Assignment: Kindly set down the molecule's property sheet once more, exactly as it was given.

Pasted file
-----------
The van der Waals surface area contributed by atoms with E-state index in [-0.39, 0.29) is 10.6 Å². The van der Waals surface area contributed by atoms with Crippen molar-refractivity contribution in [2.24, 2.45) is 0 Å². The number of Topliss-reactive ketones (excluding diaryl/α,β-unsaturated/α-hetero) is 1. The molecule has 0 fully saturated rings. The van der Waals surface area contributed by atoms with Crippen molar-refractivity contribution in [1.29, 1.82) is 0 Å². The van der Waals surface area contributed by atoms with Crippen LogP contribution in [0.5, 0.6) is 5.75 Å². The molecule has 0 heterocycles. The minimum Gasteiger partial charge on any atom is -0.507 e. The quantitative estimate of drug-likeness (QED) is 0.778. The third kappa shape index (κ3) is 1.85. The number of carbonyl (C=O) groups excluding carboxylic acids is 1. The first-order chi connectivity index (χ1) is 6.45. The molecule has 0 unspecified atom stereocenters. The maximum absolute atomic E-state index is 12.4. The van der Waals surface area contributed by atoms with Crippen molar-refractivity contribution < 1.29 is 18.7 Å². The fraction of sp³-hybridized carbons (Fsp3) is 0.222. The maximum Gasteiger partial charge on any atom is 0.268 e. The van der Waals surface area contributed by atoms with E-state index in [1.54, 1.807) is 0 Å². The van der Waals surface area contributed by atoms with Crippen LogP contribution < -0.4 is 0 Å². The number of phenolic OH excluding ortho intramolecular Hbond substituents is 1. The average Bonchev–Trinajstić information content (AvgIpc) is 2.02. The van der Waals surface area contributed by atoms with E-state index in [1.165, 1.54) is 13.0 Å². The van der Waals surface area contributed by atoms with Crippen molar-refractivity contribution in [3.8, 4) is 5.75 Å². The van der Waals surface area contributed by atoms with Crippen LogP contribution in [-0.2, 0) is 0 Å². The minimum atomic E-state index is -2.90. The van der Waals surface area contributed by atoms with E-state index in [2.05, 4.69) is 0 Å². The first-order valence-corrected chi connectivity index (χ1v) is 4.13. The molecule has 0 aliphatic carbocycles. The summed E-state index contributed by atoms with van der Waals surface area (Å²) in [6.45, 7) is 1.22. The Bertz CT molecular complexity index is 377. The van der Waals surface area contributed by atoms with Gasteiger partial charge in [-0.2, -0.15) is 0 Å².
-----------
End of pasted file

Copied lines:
The van der Waals surface area contributed by atoms with E-state index in [-0.39, 0.29) is 10.6 Å². The van der Waals surface area contributed by atoms with Crippen molar-refractivity contribution in [2.24, 2.45) is 0 Å². The number of Topliss-reactive ketones (excluding diaryl/α,β-unsaturated/α-hetero) is 1. The molecule has 0 fully saturated rings. The van der Waals surface area contributed by atoms with Crippen molar-refractivity contribution in [1.29, 1.82) is 0 Å². The van der Waals surface area contributed by atoms with Crippen LogP contribution in [0.5, 0.6) is 5.75 Å². The molecule has 0 heterocycles. The minimum Gasteiger partial charge on any atom is -0.507 e. The quantitative estimate of drug-likeness (QED) is 0.778. The third kappa shape index (κ3) is 1.85. The number of carbonyl (C=O) groups excluding carboxylic acids is 1. The first-order chi connectivity index (χ1) is 6.45. The molecule has 0 unspecified atom stereocenters. The maximum absolute atomic E-state index is 12.4. The van der Waals surface area contributed by atoms with Crippen molar-refractivity contribution < 1.29 is 18.7 Å². The fraction of sp³-hybridized carbons (Fsp3) is 0.222. The maximum Gasteiger partial charge on any atom is 0.268 e. The van der Waals surface area contributed by atoms with E-state index in [1.54, 1.807) is 0 Å². The van der Waals surface area contributed by atoms with Crippen LogP contribution < -0.4 is 0 Å². The number of phenolic OH excluding ortho intramolecular Hbond substituents is 1. The average Bonchev–Trinajstić information content (AvgIpc) is 2.02. The van der Waals surface area contributed by atoms with E-state index in [1.165, 1.54) is 13.0 Å². The van der Waals surface area contributed by atoms with Crippen molar-refractivity contribution in [3.8, 4) is 5.75 Å². The van der Waals surface area contributed by atoms with Crippen LogP contribution in [-0.2, 0) is 0 Å². The minimum atomic E-state index is -2.90. The van der Waals surface area contributed by atoms with E-state index in [2.05, 4.69) is 0 Å². The first-order valence-corrected chi connectivity index (χ1v) is 4.13. The molecule has 0 aliphatic carbocycles. The summed E-state index contributed by atoms with van der Waals surface area (Å²) in [6.45, 7) is 1.22. The Bertz CT molecular complexity index is 377. The van der Waals surface area contributed by atoms with Gasteiger partial charge in [-0.2, -0.15) is 0 Å².